To build a modern transportation network across the GTHA and Waterloo region, we need to upload all municipal and regional transit agencies to the Province. The Toronto Region Board of Trade is releasing an uploading strategy to show how this is possible.
The Board’s strategy is a response to Metrolinx’s Draft Regional Transportation Plan. It proposes uploading transit planning, construction, operations, and real estate commercialization across the region to a single provincial agency, dubbed Superlinx. Uploading the region’s 11 transit operations would generate significant benefits for riders, taxpayers and municipalities.
This proposal would:
- Create a unified platform, with scale to spread innovation and smart technologies;
- Build the transit lines and service, better and faster than is currently possible;
- Produce enhanced cross-boundary services, particularly at the Toronto border;
- Offer superior integration of schedules and timetables;
- Swiftly deliver a single, fair, and integrated fare model for the Toronto-Waterloo Corridor;
- Maximize land use for housing, commercial, and public services; and
- Lead to less time and money wasted on politicization and intergovernmental conflict.
“Municipalities have significant state of good repair backlogs and a long list of unfunded transit priorities,” said Jan De Silva, president and CEO, Toronto Region Board of Trade. “The Board’s proposal will take the pressure off municipalities while ensuring the province has the authority to maximize its investments and get transit built. We’ve spent 20 years talking about moving money to transit, it’s time we move transit to the money.”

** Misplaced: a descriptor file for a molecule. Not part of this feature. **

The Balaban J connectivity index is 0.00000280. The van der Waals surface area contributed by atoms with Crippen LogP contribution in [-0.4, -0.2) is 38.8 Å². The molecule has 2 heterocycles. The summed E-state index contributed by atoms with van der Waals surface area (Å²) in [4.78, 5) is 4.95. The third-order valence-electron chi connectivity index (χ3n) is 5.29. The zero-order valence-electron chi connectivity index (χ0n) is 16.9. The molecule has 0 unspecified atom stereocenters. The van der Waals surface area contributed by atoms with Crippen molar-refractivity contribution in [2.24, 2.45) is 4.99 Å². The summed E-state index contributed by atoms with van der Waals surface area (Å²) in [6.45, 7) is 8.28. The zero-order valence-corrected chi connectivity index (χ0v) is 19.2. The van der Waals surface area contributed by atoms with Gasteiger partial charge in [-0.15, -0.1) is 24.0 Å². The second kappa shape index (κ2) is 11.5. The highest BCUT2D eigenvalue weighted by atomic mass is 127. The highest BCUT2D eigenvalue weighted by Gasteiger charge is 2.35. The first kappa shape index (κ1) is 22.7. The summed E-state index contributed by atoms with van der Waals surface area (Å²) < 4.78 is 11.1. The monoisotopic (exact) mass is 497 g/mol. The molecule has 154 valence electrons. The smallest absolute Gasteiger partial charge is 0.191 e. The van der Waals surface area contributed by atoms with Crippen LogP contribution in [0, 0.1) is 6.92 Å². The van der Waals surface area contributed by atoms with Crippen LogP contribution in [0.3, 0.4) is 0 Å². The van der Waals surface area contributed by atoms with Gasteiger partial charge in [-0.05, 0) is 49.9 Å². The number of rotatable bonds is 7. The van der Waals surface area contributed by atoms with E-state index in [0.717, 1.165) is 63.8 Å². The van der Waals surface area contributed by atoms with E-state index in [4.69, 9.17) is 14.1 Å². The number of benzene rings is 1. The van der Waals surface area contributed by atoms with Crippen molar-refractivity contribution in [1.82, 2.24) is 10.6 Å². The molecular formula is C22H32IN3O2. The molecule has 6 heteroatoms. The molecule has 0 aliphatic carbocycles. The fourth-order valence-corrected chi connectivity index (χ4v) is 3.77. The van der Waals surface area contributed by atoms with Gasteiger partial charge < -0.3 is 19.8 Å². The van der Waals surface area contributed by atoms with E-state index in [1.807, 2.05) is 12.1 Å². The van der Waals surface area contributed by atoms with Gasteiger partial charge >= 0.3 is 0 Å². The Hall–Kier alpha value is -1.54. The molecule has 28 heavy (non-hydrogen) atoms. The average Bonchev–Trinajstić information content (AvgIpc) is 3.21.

To demonstrate the plausibility of its concept, the Board outlines a scenario where all transit assets, debts, future capital costs and operations would be uploaded to the province which has growth revenues and no legal limits on capital debt. Some property tax revenue would also be swapped to Superlinx to support the transition. In the scenario, the upload delivers tens of millions in tax room to finance affordable housing, road repairs or other infrastructure.
With municipalities no longer responsible for rising operating costs and state of good repair this could mean proposed annual savings of:
- $93.3 million for Toronto (plus release from more than $15 billion in unfunded capital liability)
- $7.4 million for Hamilton
- $13 million for York Region
In 2014, the Board put forward four governance models to accelerate transit development in the region. It has been three years and progress has not been realized. The existing, fragmented transit development and operating model is not meeting the needs of taxpayers, the business community or transit users. Critically, it’s also not meeting the needs of the province or municipalities.
“Transit growth is slowing down when it should be speeding up—this is concerning,” said De Silva. “Toronto is a vibrant, global city-region but our residents struggle to quickly, efficiently and cost effectively get to work each day. Our region’s residents and workforce contribute daily to Canada’s economic centre and they deserve better than sitting in traffic. This plan is how we will get there.”